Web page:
Grant-Lee Phillips - Widdershins - Albums - Reviews - Soundblab

Grant-Lee Phillips - Widdershins

by James Weiskittel Rating:8 Release Date:2018-02-23
Grant-Lee Phillips - Widdershins
Grant-Lee Phillips - Widdershins

After reprising his role as the ‘town troubadour’ in last year’s Gilmore Girls reboot (yep, that’s him with the glasses), Grant-Lee Phillips is set to release his latest solo record, Widdershins.  While most may recognize Phillips as the voice behind the southern-tinged 90’s alt-rock act Grant-Lee Buffalo, and their incredibly infectious single “Mockingbird”, Phillips has enjoyed sustained ‘below the radar’ success as a solo artist in the years following his former band’s seemingly 15-minute success.

Recorded over a four-day period in Nashville, Widdershins (Phillip’s ninth solo record) finds the prolific singer-songwriter mining some new sonic territory this time around.  Opening with a Tom Petty-esque bang, “Walk In Circles” is a welcome dose of ‘amps-to-eleven’ heartland americana while the lushly understated “King of Catastrophes”, and soulfully driving “Something’s Gotta Give” show off Phillip’s ever-growing range of influences.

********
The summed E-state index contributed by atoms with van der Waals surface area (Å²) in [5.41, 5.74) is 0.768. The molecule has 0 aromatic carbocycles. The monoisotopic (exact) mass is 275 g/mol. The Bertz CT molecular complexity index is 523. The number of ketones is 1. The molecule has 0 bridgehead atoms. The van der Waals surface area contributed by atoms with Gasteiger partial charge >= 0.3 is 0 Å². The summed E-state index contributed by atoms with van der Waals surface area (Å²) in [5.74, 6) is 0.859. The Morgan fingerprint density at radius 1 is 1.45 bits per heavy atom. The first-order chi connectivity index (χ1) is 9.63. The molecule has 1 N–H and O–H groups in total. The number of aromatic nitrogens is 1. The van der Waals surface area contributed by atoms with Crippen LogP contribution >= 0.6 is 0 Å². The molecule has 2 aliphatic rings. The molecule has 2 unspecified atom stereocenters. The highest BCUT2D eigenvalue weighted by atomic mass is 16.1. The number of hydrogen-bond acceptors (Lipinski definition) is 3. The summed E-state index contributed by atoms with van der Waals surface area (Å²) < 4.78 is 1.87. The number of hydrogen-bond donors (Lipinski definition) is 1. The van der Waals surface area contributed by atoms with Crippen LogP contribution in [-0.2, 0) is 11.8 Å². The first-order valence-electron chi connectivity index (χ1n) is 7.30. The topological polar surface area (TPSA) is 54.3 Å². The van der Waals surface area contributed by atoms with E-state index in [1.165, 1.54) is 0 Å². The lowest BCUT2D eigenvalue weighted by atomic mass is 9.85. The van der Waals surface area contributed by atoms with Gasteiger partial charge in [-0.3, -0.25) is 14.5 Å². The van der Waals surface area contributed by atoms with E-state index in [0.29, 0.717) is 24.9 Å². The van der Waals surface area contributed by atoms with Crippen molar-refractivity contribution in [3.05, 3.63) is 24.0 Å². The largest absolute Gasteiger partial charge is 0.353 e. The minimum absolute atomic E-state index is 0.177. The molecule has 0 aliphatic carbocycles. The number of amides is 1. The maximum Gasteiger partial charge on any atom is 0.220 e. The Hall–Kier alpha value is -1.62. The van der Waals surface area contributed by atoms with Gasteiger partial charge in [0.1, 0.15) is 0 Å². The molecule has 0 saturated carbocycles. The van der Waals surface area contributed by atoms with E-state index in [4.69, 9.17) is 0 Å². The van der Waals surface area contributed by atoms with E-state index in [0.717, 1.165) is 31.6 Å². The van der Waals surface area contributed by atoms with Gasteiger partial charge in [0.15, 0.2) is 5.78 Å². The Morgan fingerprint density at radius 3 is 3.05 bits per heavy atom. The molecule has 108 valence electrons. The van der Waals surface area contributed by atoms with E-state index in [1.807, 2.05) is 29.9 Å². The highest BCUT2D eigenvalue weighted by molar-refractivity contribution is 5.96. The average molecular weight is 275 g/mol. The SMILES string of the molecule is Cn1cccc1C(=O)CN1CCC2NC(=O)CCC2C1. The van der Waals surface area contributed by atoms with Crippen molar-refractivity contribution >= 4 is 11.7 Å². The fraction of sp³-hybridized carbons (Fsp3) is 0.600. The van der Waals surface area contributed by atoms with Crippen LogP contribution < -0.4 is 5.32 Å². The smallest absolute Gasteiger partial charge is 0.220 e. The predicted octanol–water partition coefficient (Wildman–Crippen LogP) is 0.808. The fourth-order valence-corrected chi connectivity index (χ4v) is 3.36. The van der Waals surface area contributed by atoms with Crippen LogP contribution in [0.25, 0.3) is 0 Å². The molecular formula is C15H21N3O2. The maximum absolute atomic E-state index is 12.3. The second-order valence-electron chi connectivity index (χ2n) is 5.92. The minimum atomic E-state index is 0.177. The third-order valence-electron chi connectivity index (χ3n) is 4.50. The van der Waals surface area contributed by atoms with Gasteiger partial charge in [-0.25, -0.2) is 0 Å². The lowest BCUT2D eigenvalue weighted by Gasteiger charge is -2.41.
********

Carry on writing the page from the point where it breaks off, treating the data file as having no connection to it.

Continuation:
From the more driving, rocked-out numbers like ”Scared Stiff”, “The Wilderness” and “Great Acceleration” to the record’s more ‘in-the-pocket’ moments (“Totally You Gunslinger”, “History Has Their Number”), Widdershins is a compelling listen from beginning to end.  Now mind you, heart-on-your-sleeve balladeering is hardly a groundbreaking concept, but to give credit where credit is due, Phillips has managed to put a compelling spin on the genre’s template over and over again throughout his career, and Widdershins is no exception.

While Phillips largely avoids the haunting falsetto that once-upon-a-time earned him the honor of Rolling Stone’s ‘Male Vocalist of the Year’, his maturity as both a singer, and a lyricist is continuously on display over the course Widdershins’ twelve songs.  The record’s final track, the fiery “Liberation” underscores this point perfectly, as the singer manages to infuse his vocals with a politically-charged urgency that immediately evokes tones of yesteryear’s folk heroes.

While Phillip’s new album will undoubtedly satisfy his longtime audience, for fans who may have lost track of the singer following Grant Lee Buffalo’s mid-90’s heyday, Widdershins represents a perfect opportunity to get reacquainted with one of alt-rock’s most underappreciated voices.

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